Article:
Second, you’re focusing far too much on flat dollar amounts rather than percentages, which as a business, is what matters.

$139M on a 35M budget looks good at first glance. $97M on 11M might not look a whole lot better– but that’s an 881% return, vs. TMP’s 397%.

ALSO: TMP pulled in 82M domestically, while TWOK earned 78M. Back then, domestic gross is where the bulk of the money came from, because the cut of foreign box office in the 70s/early 80s was miniscule (percentages have since been re-negotiated several times during the intervening 35+ years).

So domestically we see a 709% return for TWOK, vs TMP’s 234% return.

With all of this considered, any reasonable person would understand why Paramount considered TWOK a bigger financial success.

“Well first, audience was abysmal for TMP, stellar for TWOK.”

Please, don’t mistake audience with haters and hardcore TOS fanboys. Audience went to the cinema. Haters were (and are) vocal (too vocal) minority.

“So domestically we see a 709% return for TWOK, vs TMP’s 234% return.
With all of this considered, any reasonable person would understand why Paramount considered TWOK a bigger financial success.”

First – domestically? The world does not end at United States.
Second – you can’t deny that TMP made twice more money than overrated B-movie named TWOK.

“First – domestically? The world does not end at United States”

Nice cherry pick. I’ll repeat: “Back then, domestic gross is where the bulk of the money came from, because the cut of foreign box office in the 70s/early 80s was miniscule.”

Key word, expectations. There wasn’t anything wrong with the box office, it’s just that Robert Wise gave them 2001: A Space Odyssey, and Paramount wanted Star Wars….

Nothing you’ve said convinces me. Nothing I’ve said convinces you. Let’s let it go, now. Besides, I think history sort of speaks for itself…

Reasonable :)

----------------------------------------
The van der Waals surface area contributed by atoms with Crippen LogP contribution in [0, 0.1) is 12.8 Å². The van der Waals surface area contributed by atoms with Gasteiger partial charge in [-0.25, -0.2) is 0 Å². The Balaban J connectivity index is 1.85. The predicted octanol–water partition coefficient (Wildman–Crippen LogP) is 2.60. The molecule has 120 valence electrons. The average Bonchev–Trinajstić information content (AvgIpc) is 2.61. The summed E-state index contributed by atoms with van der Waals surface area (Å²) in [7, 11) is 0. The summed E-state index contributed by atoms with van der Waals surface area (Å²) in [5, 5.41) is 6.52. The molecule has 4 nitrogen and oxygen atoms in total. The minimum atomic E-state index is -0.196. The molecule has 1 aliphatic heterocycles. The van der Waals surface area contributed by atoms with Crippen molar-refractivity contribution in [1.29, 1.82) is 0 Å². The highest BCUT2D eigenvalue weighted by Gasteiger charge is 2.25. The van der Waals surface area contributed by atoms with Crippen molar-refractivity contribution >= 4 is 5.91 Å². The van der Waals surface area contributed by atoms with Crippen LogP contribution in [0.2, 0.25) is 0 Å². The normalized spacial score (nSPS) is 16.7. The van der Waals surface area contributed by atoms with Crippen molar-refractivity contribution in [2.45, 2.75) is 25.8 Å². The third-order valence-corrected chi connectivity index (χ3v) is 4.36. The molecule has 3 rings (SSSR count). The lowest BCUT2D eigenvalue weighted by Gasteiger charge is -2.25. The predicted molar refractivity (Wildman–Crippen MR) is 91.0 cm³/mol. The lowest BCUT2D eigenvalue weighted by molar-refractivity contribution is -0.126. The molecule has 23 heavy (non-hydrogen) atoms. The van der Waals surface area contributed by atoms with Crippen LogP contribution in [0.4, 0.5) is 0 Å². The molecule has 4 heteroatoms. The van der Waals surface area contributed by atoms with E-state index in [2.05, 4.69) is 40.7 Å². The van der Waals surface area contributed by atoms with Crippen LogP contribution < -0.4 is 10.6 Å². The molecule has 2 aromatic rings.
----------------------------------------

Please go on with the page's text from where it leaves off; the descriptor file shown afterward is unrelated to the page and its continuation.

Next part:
LLAP _\//

Did you have an industrial accident and lose a finger?


Oooh I see, the site cuts off the first slash! Funky HTML…

No, I just Yridian.

(Seriously: small typo.)

In fairness, it was the first live-action Trek in over ten years. People were hungry. Heck, wanting Trek is what makes me keep going, no matter the quality.

TMP was one of those 70’s “slow moving pictures” that began with 2001 and ended with Star Wars, but there were some holdovers afterward- Close Encounters, TMP.

He surrounded himself with people who made him look good. Too bad a certain politician (who claimed he could) lacks that skill. And it is a skill– one Gene had in abundance.

Agreed on both counts.

SO much of what we love in TOS was the work of Gene Coon, Dorothy Fontana, John D. F. Black, Bob Justman, and Leonard Nimoy. Roddenberry tried to propagate the “lone visionary” model, but really, it takes a village to make a Star Trek.

‘These Are The voyages’ makes clear that (to the chagrin of most of the writers) that Roddenberry rewrote most of the 1st season episodes to fit his – and our – vision of Star Trek and, frankly, to be better stories. Coon and the others made their own contributions but 95% of TOS was due to Roddenberry. As I’ve stated before: GR created the basic framework of the show, hired all the folks you listed above, supervised the ‘look’ of the show including the design of the Enterprise, and had a very large hand in it’s casting. Gene Coon had a hand in none of that. He contributed humor, Klingons and ‘The Prime directive’ (which was shamelessly ignored then and now). And he gave us ‘Spock’s Brain’.